Yul AVILA, Plaintiff-Appellant, v. RAHMAN N.Y. INC., Defendant-Respondent, John Realty, Defendant. [And A Third-Party Action]
Order, Supreme Court, New York County (Leland DeGrasse, J.), entered on or about February 16, 1999, which, insofar as appealed from, granted defendant's motion for summary judgment dismissing plaintiff's Labor Law § 241(6) and common-law negligence claims, modified, on the law, to reinstate so much of plaintiff's common-law negligence claim as is based on the accumulation of debris, and otherwise affirmed, without costs.
Plaintiff alleges that he sustained his injuries when, after a summer storm, in the course of his routine practice of inspecting the roof of defendant's building, he bent down to remove some debris covering the outside of and clogging the roof's uncovered drain pipe, whereupon water on the roof started to rush into the drain, sucking plaintiff's arm in almost up to the shoulder and pulling him flat to the ground. Such allegations show that plaintiff was not engaged in construction work when he sustained his injuries, and that he therefore does not have a cause of action under Labor Law § 241(6) (see, Lynch v. Abax, Inc., 268 A.D.2d 366, 702 N.Y.S.2d 271). Nor does plaintiff have a cause of action in common-law negligence based on defendant's failure to have a grate in place covering the drain. Plaintiff makes no claim that defendant actually knew that the drain was missing its cover, or that the cover had been missing for a long enough period of time to give defendant constructive notice of its absence. Plaintiff does claim constructive notice by reason of the absent drain cover constituting a violation of the New York City Building Code (citing Guzman v. Haven Plaza Hous. Dev. Fund Co., 69 N.Y.2d 559, 516 N.Y.S.2d 451, 509 N.E.2d 51), but Guzman does not avail plaintiff because the missing drain cover was not a significant structural or design defect (see, Quinones v. 27 Third City King Rest., 198 A.D.2d 23, 603 N.Y.S.2d 130), and also because the Building Code section invoked (Administrative Code of City of N.Y., tit. 27, Reference Standard 16, P110.9) is concerned with the prevention of clogged drains and the disposal of storm water, not with the prevention of persons being sucked into an uncovered drain (cf., Velazquez v. Tyler Graphics, 214 A.D.2d 489, 490-491, 625 N.Y.S.2d 537).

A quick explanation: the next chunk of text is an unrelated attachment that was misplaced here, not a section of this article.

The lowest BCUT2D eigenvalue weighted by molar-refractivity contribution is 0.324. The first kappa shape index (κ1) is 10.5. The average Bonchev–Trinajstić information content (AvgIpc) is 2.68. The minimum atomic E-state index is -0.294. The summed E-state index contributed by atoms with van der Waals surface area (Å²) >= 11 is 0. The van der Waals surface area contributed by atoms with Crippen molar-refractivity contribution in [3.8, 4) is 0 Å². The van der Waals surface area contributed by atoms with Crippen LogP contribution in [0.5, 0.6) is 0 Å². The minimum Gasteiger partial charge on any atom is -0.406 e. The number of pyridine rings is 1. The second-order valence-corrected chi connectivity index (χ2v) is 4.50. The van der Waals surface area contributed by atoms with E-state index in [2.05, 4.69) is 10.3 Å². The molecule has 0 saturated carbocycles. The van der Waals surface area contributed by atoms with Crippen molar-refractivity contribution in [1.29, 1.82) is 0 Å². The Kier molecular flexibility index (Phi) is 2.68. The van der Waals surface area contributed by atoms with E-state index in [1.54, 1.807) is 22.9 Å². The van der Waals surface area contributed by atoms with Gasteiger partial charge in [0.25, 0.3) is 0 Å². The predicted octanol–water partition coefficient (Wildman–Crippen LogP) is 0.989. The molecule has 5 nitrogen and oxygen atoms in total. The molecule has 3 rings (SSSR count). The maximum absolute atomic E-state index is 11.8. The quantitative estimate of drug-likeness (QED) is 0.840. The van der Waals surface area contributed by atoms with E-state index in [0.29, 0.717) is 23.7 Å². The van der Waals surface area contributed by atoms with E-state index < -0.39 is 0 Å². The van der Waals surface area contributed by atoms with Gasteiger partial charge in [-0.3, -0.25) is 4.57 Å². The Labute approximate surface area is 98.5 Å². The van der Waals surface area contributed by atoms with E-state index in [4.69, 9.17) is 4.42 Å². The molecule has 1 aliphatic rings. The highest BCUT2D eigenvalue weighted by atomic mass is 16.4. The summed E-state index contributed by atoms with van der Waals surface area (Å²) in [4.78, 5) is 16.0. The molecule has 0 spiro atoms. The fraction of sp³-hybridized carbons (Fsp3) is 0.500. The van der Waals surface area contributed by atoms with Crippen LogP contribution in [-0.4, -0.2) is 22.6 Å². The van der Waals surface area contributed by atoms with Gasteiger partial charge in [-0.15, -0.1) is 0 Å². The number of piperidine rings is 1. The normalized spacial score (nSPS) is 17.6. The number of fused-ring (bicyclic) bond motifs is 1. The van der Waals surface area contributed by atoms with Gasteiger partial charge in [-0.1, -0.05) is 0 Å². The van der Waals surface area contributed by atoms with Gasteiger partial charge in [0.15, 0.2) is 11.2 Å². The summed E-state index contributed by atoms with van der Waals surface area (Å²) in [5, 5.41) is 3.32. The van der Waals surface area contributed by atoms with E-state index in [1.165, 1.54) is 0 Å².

However, plaintiff does have a cause of action insofar as he claims that defendant was negligent in permitting debris to accumulate dangerously on the roof. An issue of fact as to whether defendant had notice of such danger is raised by the deposition testimony of its manager that he was aware of debris on the roof and had complained to the contractor whose workers he believed were responsible. On the issue of causation, defendant's expert's affidavit lacks foundational facts, e.g., an explanation of the “physics of fluid flow” relied on, necessary to support his conclusion that the accident could not have happened as described by plaintiff, and could only have happened if plaintiff placed his arm down the drain far enough to create a suction effect, breaking any causal connection between the accident and presence of debris covering the outside of the drain. We also reject the motion court holding that, as a matter of law, the debris “merely furnished the condition or occasion for the occurrence of the event rather than one of its causes” (citing Sheehan v. City of New York, 40 N.Y.2d 496, 503, 387 N.Y.S.2d 92, 354 N.E.2d 832). While it is true, as the motion court stated, that plaintiff's arm would not have been sucked down the drain while cleaning debris had a grate been in place, it is also true that there would have been no occasion for plaintiff to attempt to clear the drain of debris had debris not been present on the roof in the first place. In short, an issue of fact exists as to whether the presence of debris was a “substantial factor” in causing plaintiff's injury (see, Derdiarian v. Felix Contr. Corp., 51 N.Y.2d 308, 315, 434 N.Y.S.2d 166, 414 N.E.2d 666).
I would affirm the dismissal of plaintiff's common-law negligence claim based on the accumulation of debris. There is simply no prima facie showing that the presence of debris was a “substantial factor” in causing plaintiff's injury, which resulted solely from the absence of the grate over the drainpipe. On the contrary, the majority's statement that absent such debris there would have been “no occasion” for plaintiff to attempt to clear the drainpipe, reinforces the motion court's finding that the debris “merely furnished the condition or occasion for the event rather than one of its causes” (emphasis added).
All concur except ANDRIAS, J. who dissents in a memorandum as follows: